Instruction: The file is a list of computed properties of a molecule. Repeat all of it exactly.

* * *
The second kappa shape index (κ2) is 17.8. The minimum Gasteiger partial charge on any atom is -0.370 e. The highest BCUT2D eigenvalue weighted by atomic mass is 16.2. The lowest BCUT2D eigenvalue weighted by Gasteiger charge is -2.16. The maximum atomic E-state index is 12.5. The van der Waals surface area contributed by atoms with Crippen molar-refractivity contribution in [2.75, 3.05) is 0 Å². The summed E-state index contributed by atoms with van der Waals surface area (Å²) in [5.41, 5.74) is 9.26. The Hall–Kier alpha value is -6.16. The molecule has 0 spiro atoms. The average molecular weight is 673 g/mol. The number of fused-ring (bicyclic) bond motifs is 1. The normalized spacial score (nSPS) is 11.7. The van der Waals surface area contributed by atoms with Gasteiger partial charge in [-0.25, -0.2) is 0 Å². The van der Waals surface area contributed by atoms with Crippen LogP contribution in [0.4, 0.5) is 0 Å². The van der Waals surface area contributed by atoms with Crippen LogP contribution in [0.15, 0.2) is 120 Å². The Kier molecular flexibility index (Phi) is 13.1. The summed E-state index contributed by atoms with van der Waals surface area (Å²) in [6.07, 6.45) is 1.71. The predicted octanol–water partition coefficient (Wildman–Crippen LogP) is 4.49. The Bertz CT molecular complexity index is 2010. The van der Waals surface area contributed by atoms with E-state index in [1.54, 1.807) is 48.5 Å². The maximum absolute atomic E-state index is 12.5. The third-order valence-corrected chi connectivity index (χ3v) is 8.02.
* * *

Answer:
The second kappa shape index (κ2) is 17.8. The minimum Gasteiger partial charge on any atom is -0.370 e. The highest BCUT2D eigenvalue weighted by atomic mass is 16.2. The lowest BCUT2D eigenvalue weighted by Gasteiger charge is -2.16. The maximum atomic E-state index is 12.5. The van der Waals surface area contributed by atoms with Crippen molar-refractivity contribution in [2.75, 3.05) is 0 Å². The summed E-state index contributed by atoms with van der Waals surface area (Å²) in [5.41, 5.74) is 9.26. The Hall–Kier alpha value is -6.16. The molecule has 0 spiro atoms. The average molecular weight is 673 g/mol. The number of fused-ring (bicyclic) bond motifs is 1. The normalized spacial score (nSPS) is 11.7. The van der Waals surface area contributed by atoms with Gasteiger partial charge in [-0.25, -0.2) is 0 Å². The van der Waals surface area contributed by atoms with Crippen LogP contribution in [0.4, 0.5) is 0 Å². The van der Waals surface area contributed by atoms with Crippen LogP contribution in [0.15, 0.2) is 120 Å². The Kier molecular flexibility index (Phi) is 13.1. The summed E-state index contributed by atoms with van der Waals surface area (Å²) in [6.07, 6.45) is 1.71. The predicted octanol–water partition coefficient (Wildman–Crippen LogP) is 4.49. The Bertz CT molecular complexity index is 2010. The van der Waals surface area contributed by atoms with E-state index in [1.54, 1.807) is 48.5 Å². The maximum absolute atomic E-state index is 12.5. The third-order valence-corrected chi connectivity index (χ3v) is 8.02.